The treatment to relieve ear pressure may vary, depending on the underlying cause of the ear pressure. For example, a bacterial middle ear infection will be treated with antibiotics such as Augmentin (amoxicillin and clavulanic acid) or amoxicillin. Swimmer’s ear may require antibiotic ear drops or possibly an oral antibiotic. Ear discomfort due to allergies may be alleviated by allergy medication such as Claritin (loratadine) or Xyzal (levocetirizine). A saline nasal rinse (to clean the nasal passages) and humidifier may help with sinus pressure or pain. OTC pain relievers can help with general ear pain. You can use a free SingleCare card from our website or mobile app to help pay for the cost of your medications. 

Regardless of the cause, here are some general tips on how to open the eustachian tube and relieve ear pressure:

  • Chew gum or suck on hard candy (adults and older children)
  • Give younger children or babies a bottle or pacifier (or nurse them)
  • Yawn and swallow frequently
  • Gently blow your nose
  • Try to pop your ears—pinch the nose closed, close the mouth, and then gently blow out through the nose while keeping it pinched shut. Stop when one ear pops. Blowing too hard can tear the eardrum, so do it gently and carefully. 
  • When flying, staying awake during takeoff and descent of the plane is a good idea. Throughout the flight, drink liquids, chew gum, yawn, and swallow frequently. You can also try wearing Earplanes to minimize pressure changes. For babies and young children, it may help them to nurse or bottle feed, or suck on a pacifier. 
  • Talk to your healthcare provider, specifically an ear, nose, and throat (ENT) specialist, for more information and recommendations. People who experience ear barotrauma may be prescribed or recommended various treatment options like steroids or over-the-counter decongestants to use before the expected ear pressure event. For example, you may be instructed to take oral or nasal steroids before flying and use oral decongestants (such as Sudafed) and nasal decongestant sprays (such as Afrin) 45 minutes to an hour before the plane lands. Note that oral decongestants are not appropriate for everyone, so check with your healthcare provider or pharmacist before using them. Nasal decongestant sprays like Afrin should not be used for more than three days at a time, or they could cause rebound congestion, making symptoms worse.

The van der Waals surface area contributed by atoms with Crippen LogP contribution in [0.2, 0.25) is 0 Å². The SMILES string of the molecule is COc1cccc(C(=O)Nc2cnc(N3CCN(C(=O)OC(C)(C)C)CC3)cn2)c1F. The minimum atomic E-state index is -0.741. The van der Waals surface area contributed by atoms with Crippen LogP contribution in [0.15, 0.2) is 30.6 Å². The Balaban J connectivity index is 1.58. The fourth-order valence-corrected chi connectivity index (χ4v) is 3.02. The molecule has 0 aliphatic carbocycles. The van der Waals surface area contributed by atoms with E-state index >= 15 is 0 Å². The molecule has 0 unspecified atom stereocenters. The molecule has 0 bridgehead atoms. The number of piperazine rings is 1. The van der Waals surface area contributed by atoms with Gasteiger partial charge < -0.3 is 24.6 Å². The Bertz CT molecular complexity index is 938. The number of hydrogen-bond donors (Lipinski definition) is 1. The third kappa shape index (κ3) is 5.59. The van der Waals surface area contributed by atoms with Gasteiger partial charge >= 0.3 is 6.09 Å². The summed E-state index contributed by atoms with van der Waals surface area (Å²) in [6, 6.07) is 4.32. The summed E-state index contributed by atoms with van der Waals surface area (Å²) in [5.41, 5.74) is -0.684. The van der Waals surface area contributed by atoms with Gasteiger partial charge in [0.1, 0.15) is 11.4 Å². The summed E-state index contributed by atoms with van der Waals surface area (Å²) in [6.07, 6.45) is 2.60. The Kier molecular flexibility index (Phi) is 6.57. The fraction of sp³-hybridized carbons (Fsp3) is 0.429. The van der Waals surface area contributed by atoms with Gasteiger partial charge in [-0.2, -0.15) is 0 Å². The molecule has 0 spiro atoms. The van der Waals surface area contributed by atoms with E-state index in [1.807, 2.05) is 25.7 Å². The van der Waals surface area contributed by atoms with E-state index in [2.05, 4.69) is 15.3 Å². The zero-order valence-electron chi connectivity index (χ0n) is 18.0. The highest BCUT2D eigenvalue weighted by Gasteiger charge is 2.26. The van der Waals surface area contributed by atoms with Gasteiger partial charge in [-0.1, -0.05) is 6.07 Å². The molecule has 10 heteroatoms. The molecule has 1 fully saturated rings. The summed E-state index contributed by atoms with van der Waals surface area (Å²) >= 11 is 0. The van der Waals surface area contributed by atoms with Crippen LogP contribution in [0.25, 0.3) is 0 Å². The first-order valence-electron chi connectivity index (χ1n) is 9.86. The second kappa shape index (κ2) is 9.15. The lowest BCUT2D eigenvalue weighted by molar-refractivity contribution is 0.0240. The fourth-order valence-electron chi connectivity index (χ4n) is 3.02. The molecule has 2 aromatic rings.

• Scuba divers should go down and come up slowly. Avoid diving when you are sick, or your allergies are bothering you. 

Surgical procedures for chronic ear pressure

People with eustachian tube dysfunction, frequent ear infections, or other chronic conditions that cause ear pressure may need surgery if other treatments do not work. The most common surgery is a myringotomy (a small cut is made in the eardrum) with tube insertion (an ear tube is placed in the eardrum, which helps allow pressure to equalize and fluid to drain). 

If, on the other hand, your eardrum ruptures and the hole is large or does not close on its own after some time, your doctor may recommend eardrum reconstruction surgery. 

When to see a doctor

There are various causes and treatments for ear pressure, and often, ear pressure can be resolved by treating the underlying cause. However, if your ears feel clogged for more than a short time—or are accompanied by other symptoms like fever, severe ear pain, fluid/discharge, dizziness, tinnitus (ringing in the ears), hearing loss, or other concerning symptoms, consult your healthcare provider. If a foreign object is in the ear, get medical attention immediately. Hearing loss can also indicate a medical emergency, so get medical help immediately if you experience hearing loss.